Hawaii enacted new legislative districts on Jan. 28, 2022, when the Hawaii Reapportionment Commission voted 8-1 to approve a legislative map proposal. The maps will take effect for Hawaii’s 2022 state legislative elections.
The commission’s Technical Committee Permitted Interaction Group initially presented the state legislative map plans to the commission for consideration on Oct. 14, 2021. The map plans were approved for public comment on Oct. 28. The commission approved a motion on Jan. 6 to modify the legislative map plans after learning the initial plans had not properly accounted for the number of nonpermanent resident personnel on military installations in the state, who are not included in legislative redistricting. Under the modified proposal, one legislative district moved from Oahu to Hawaii.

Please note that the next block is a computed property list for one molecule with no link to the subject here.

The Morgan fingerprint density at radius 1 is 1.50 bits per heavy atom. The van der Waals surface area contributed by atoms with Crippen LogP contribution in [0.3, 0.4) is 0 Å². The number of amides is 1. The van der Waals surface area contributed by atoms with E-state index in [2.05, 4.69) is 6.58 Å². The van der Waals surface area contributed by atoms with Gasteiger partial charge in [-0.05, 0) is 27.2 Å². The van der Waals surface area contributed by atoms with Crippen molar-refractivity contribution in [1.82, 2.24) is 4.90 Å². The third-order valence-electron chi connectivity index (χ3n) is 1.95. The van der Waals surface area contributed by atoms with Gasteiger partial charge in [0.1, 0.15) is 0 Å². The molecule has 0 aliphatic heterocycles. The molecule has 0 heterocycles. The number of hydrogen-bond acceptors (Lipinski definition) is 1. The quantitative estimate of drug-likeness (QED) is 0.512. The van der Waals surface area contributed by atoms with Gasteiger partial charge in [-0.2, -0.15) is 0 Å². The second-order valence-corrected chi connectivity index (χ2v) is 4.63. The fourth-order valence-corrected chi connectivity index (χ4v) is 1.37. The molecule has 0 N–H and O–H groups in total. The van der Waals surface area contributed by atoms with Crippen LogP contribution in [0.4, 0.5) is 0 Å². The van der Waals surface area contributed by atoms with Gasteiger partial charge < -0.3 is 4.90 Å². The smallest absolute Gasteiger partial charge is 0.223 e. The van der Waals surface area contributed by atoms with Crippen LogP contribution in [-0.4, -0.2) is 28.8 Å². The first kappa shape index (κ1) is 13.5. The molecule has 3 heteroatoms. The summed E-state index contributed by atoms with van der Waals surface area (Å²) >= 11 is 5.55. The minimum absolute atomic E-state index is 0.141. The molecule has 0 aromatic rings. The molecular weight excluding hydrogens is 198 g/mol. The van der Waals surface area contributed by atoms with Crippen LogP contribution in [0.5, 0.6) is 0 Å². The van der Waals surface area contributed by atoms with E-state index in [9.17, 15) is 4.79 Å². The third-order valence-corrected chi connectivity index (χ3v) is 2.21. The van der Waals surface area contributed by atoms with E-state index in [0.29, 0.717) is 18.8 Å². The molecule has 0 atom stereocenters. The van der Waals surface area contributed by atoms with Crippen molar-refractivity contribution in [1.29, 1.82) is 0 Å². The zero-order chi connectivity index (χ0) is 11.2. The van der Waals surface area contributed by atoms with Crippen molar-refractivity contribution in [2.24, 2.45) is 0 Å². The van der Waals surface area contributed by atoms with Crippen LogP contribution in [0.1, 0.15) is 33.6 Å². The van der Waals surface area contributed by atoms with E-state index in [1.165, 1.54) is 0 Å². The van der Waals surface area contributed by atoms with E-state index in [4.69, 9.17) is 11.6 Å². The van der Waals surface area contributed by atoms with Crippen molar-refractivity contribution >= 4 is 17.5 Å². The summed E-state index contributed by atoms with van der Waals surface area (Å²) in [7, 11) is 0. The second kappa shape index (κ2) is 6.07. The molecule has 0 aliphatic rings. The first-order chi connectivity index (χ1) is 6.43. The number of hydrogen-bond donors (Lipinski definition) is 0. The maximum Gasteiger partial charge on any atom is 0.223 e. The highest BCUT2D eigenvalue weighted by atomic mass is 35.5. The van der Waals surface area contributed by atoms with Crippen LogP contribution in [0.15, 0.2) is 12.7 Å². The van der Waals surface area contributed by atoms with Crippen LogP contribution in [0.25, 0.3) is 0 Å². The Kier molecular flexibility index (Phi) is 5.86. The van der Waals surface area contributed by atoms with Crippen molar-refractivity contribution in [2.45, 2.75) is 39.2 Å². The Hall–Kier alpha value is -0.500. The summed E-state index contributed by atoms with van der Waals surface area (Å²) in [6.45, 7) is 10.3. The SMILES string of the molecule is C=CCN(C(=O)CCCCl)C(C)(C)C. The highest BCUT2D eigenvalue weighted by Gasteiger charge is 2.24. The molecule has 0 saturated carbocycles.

Commission Chairman Mark Mugiishi said the maps were drawn fairly. “I do believe the principle of the democratic process is a fair and well-run election,” Mugiishi said. Commissioner Cal Chipchase said, “They follow a long iteration of taking into account the best available data that we have received, and have been responsive to community concerns and questions where practicable.” Commissioner Robin Kennedy, who cast the only vote against the new maps, said, “I feel the community still doesn’t have the answers it needs.” Sandy Ma of Common Cause Hawaii said, “The proposed final maps do not take community concerns or testimonies into account and it still splits communities of interest.”
Thirty-one states have adopted legislative district maps for both chambers, and one state has adopted maps that have not yet gone into effect as of Feb. 4. The state supreme court in one state has overturned previously enacted maps, and 17 states have not yet adopted legislative redistricting plans after the 2020 census.
Nationwide, legislative redistricting has been completed for 1,305 of 1,972 state Senate seats (66.2%) and 2,976 of 5,411 state House seats (55.0%).